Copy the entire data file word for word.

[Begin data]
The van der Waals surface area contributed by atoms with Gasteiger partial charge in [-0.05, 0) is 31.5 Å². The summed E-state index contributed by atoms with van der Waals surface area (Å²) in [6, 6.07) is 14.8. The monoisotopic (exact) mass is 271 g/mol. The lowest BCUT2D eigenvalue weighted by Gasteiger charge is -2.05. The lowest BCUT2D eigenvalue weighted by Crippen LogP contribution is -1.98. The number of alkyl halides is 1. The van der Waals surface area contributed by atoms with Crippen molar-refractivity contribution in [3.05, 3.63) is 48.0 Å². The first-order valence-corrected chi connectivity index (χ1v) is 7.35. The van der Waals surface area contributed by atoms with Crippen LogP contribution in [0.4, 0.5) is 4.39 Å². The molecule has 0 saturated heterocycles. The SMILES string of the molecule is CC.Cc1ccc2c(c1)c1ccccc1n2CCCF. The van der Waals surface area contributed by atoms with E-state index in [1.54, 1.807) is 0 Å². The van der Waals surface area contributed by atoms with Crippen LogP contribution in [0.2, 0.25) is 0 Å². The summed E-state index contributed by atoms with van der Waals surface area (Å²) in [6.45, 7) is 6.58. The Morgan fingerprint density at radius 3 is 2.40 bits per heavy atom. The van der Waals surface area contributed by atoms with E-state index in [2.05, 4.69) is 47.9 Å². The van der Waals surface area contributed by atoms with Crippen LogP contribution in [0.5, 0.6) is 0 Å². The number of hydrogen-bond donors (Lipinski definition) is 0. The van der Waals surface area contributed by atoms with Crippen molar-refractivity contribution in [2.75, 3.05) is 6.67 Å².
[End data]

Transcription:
The van der Waals surface area contributed by atoms with Gasteiger partial charge in [-0.05, 0) is 31.5 Å². The summed E-state index contributed by atoms with van der Waals surface area (Å²) in [6, 6.07) is 14.8. The monoisotopic (exact) mass is 271 g/mol. The lowest BCUT2D eigenvalue weighted by Gasteiger charge is -2.05. The lowest BCUT2D eigenvalue weighted by Crippen LogP contribution is -1.98. The number of alkyl halides is 1. The van der Waals surface area contributed by atoms with Crippen molar-refractivity contribution in [3.05, 3.63) is 48.0 Å². The first-order valence-corrected chi connectivity index (χ1v) is 7.35. The van der Waals surface area contributed by atoms with Crippen LogP contribution in [0.4, 0.5) is 4.39 Å². The molecule has 0 saturated heterocycles. The SMILES string of the molecule is CC.Cc1ccc2c(c1)c1ccccc1n2CCCF. The van der Waals surface area contributed by atoms with E-state index in [1.54, 1.807) is 0 Å². The van der Waals surface area contributed by atoms with Crippen LogP contribution in [0.2, 0.25) is 0 Å². The summed E-state index contributed by atoms with van der Waals surface area (Å²) in [6.45, 7) is 6.58. The Morgan fingerprint density at radius 3 is 2.40 bits per heavy atom. The van der Waals surface area contributed by atoms with E-state index in [2.05, 4.69) is 47.9 Å². The van der Waals surface area contributed by atoms with Crippen LogP contribution in [0.5, 0.6) is 0 Å². The number of hydrogen-bond donors (Lipinski definition) is 0. The van der Waals surface area contributed by atoms with Crippen molar-refractivity contribution in [2.75, 3.05) is 6.67 Å².